Music Review: Sloan, Commonwealth

Published on September 12th, 2014 in: Canadian Content, Current Faves, Music, Music Reviews, Reviews |

By Melissa Bratcher


Roughly a million years ago, or probably closer to 12, my new friend Dave and I were chatting with Sloan’s Andrew Scott after a show and Dave asked if perhaps one day Sloan might do something like KISS did in 1978: each member release a solo album at the same time and they could have matching covers and see whose sells the best. Andrew replied, laconically, “Oh, Jay would fucking love that.” (I’m not paraphrasing there; I’m pretty sure that’s what he said exactly.)

I can only imagine how excited Dave is right now, upon hearing Sloan’s newest release Commonwealth. On this go ’round, Sloan have given one side of this four-sided album to each member, effectively as a solo record. And while comparisons to KISS’s output here are easy, there is no way that those albums contained the sheer amount of finely crafted power pop/rock diamonds that Commonwealth manages to pack into these 15 tracks. I don’t know how Sloan manages to do it after over two decades, but they consistently write songs that are fully realized, glorious nuggets that perfectly distill so many of their influences into classic feeling and sounding songs. You always know a Sloan song.

The album kicks off with the radio-friendly, angelic voice of Jay Ferguson, the Sloan member who hews the closest to pure pop sensibilities. His “You’ve Got A Lot On Your Mind” is awash in goose bump-raising harmonies with bassist Chris Murphy over sunny guitar. At this point, Ferguson has written so many great songs that they’re becoming self-referential. This one is both familiar and a stretch. The kicky “Cleopatra” with sassy backup vocals and assured piano is a class in handclaps and harmonies. Acoustic “Neither Here Nor There” is understated and lyrically delightful. (“Some people are born posthumously” and “A case of hypochondria of the heart” are two lovely bits.)

Chris Murphy’s contributions are, unmistakably, his. “So Far So Good” is a classic Murphy ballad, with clever lines (“Did you learn nothing from five seasons of The Wire?” is a new favorite), and enormous sounding guitars over piano that leave the whole proposition feeling more than a little like a Beatles song. “Get Out” is urgent, driving, and surprisingly short. He turns in a straightforward rocker in “You Don’t Need Excuses To Be Good,” which showcases his fine, distinctive voice.

If Chris Murphy is Cheap Trick, and Jay Ferguson is Wings, Patrick Pentland is AC/DC. His songs are, as always, tight, rocking, and, frankly, catchy as hell. “13 (Born Under A Bad Sign)” drives like a jacked-up hot rod with thundering guitar. It’s a fine earworm. On “Take It Easy,” his pedal board gets a workout with nicely grungy guitar work and smart harmonies. His experimental “What’s Inside” is dreamy and reverb drenched, dark and Pink Floydian with feedback wails.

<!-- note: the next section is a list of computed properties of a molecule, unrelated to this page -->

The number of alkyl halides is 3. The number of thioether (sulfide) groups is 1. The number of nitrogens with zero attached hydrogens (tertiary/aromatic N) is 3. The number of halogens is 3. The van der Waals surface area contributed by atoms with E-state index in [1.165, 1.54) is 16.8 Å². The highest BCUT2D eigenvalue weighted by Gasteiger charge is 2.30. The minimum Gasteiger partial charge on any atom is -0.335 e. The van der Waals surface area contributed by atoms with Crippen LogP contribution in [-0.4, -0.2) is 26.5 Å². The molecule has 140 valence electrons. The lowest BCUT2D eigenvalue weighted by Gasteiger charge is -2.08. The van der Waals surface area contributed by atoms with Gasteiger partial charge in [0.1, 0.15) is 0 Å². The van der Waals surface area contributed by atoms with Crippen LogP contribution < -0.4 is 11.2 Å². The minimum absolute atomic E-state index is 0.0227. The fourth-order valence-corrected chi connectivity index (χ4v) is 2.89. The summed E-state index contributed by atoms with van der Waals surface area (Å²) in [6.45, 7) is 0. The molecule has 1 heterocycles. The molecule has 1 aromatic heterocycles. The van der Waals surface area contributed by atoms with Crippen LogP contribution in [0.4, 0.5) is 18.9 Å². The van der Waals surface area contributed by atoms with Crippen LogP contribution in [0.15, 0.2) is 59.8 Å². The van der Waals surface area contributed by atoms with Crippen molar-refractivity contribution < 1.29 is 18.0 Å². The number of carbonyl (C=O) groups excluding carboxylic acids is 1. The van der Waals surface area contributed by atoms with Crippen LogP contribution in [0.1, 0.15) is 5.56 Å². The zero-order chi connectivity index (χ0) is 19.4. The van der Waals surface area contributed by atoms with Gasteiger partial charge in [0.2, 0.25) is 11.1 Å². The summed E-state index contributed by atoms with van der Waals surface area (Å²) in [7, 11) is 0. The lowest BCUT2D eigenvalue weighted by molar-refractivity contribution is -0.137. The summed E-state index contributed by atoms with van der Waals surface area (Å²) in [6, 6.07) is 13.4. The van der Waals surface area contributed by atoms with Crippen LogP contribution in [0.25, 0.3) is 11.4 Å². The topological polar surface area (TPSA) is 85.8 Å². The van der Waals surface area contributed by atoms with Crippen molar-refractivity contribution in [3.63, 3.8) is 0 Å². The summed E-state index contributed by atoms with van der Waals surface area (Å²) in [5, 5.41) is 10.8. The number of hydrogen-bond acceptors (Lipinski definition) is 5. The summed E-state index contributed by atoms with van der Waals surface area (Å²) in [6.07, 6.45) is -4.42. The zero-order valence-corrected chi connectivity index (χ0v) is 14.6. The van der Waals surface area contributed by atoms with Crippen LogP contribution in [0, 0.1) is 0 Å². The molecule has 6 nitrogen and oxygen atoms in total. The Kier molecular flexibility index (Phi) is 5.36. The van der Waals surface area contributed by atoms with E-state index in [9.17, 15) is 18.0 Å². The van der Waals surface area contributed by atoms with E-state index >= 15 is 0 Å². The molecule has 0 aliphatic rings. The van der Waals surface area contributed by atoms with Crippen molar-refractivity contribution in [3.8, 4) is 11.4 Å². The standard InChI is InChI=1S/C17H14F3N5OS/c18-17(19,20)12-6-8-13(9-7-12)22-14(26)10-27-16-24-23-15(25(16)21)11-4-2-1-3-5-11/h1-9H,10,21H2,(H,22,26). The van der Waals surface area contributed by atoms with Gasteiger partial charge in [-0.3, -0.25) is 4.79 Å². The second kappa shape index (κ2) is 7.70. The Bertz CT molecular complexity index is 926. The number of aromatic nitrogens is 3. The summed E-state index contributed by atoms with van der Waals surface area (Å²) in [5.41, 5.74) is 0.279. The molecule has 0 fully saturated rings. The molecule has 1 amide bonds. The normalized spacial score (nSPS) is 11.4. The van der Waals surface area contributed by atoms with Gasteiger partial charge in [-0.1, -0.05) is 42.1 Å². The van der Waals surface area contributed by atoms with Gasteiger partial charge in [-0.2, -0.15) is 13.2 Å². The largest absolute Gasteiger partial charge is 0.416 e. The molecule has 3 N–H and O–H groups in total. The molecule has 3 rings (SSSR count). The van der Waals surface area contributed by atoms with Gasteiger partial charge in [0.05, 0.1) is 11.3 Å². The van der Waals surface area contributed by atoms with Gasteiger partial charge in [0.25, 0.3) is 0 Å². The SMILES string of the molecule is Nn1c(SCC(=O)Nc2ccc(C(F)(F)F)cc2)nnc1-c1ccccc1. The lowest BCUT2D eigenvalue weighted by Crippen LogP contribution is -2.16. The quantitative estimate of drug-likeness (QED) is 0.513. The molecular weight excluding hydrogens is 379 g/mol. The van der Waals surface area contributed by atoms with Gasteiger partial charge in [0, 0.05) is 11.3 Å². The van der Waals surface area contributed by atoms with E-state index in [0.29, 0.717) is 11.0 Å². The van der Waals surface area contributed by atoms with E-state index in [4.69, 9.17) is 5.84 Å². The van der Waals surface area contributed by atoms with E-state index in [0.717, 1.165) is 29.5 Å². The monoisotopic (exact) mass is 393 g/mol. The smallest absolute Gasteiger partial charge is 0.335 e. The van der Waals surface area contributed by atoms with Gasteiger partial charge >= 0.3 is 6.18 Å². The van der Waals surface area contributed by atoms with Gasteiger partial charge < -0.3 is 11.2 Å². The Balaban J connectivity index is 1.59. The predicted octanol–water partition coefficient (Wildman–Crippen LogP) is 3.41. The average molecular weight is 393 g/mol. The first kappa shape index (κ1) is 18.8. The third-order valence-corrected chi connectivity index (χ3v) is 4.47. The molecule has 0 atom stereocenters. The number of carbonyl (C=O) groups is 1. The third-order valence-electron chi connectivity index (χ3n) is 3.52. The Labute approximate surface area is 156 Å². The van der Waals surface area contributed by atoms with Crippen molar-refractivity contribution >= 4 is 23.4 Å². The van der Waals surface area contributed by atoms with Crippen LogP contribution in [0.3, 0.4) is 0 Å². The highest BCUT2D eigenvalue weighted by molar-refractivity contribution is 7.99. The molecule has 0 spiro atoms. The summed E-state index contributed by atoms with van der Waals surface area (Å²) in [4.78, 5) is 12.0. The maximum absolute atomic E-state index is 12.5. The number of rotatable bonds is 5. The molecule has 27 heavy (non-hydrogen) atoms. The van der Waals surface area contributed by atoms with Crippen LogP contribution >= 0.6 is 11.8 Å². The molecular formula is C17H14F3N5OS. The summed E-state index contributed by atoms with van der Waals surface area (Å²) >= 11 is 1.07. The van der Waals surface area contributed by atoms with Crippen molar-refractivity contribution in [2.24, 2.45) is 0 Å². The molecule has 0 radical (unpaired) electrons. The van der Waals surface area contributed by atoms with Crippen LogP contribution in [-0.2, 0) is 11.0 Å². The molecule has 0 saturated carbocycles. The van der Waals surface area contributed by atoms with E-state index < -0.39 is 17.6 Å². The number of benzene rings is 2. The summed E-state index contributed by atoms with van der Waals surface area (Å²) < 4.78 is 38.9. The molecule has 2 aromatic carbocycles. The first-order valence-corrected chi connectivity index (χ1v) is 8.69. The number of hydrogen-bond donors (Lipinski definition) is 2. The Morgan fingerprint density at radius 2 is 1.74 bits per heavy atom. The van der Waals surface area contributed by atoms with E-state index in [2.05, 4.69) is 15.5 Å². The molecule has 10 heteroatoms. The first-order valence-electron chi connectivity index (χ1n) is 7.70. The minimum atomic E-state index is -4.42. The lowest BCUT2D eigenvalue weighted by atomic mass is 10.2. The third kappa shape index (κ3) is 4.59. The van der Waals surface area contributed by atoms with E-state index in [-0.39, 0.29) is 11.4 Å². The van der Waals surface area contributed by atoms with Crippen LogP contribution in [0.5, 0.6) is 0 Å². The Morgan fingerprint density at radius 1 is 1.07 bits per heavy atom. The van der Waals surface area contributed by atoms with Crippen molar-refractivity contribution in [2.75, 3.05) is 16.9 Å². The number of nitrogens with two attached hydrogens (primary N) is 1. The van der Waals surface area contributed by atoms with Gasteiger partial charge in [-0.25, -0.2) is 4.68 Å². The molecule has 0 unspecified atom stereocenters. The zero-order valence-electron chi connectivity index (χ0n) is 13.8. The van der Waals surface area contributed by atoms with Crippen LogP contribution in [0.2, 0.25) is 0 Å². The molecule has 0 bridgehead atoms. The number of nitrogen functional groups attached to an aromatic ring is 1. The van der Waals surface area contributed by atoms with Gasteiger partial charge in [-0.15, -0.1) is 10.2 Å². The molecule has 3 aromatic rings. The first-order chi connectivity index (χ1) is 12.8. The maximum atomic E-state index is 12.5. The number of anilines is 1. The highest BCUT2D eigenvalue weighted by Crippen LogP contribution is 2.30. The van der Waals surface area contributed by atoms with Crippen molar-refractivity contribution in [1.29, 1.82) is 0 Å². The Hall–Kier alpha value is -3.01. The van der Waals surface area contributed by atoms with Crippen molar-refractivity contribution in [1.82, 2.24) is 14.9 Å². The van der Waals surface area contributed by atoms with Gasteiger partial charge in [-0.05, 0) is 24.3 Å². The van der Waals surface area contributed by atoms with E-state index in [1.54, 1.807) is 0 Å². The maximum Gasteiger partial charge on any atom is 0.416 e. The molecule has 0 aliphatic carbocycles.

Which brings us to Andrew Scott. Beefhearty and Zappaesque, Scott is uncompromising and wildly experimental. His side of the album is the 18- minute “Forty-eight Portraits.” With disjointed piano and barking dogs, children singing and bits of noise, “Forty-eight Portraits” is a collage of song snippets (with an excerpt of his “Delivering Maybes” from Between The Bridges). Why not, indeed.

For a band that has been kicking as long as Sloan has, it is delightful to hear them making music that is as alive and entertaining as that on Commonwealth. They’re not reinventing the wheel, here, but they are consistent and endearing as always. They do what they do so well, it’s nice to know that they’re still out there, fighting the good fight with hooks, harmonies, and enormous charm.

Commonwealth was released on September 9 by Yep Roc.

Tour Dates:
Tue 7 October: Sudbury, ON; Townehouse
Wed 8 October: Thunder Bay, ON; The Outpost
Fri 10 October: St. Paul, MN; Turf Club
Sat 11 October: Winnipeg, MB; The Pyramid
Sun 12 October: Regina, SK; The Lazy Owl
Tue 14 October: Saskatoon, SK; O’Briens Event Centre
Wed 15 October: Calgary, AB; Commonwealth Bar
Thu 16 October: Edmonton, AB; Dinwoodie Lounge
Fri 17 October: Kelowna, BC; Flashbacks
Sat 18 October: Vancouver, BC; Commodore Ballroom
Sun 19 October: Portland, OR; Star Theatre
Mon 20 October: Seattle, WA; Tractor Tavern
Wed 22 October: San Francisco, CA; Rickshaw Stop
Thu 23 October: Los Angeles, CA; Bootleg Theatre
Fri 7 November: Cleveland Heights, OH; Grog Shop
Sat 8 November: Detroit, MI; St. Andrews Hall
Sun 9 November: Buffalo, NY; Tralf Music Hall
Mon 10 November: Hamden, CT; The Ballroom at the Outer Space
Wed 12 November: New York, NY; Bowery Ballroom
Thu 13 November: Allston, MA; Great Scott
Fri 14 November: Washington, DC; Rock & Roll Hotel
Sat 15 November: Carrboro, NC; Cat’s Cradle – Back Room
Sun 16 November: Philadelphia, PA; Boot & Saddle

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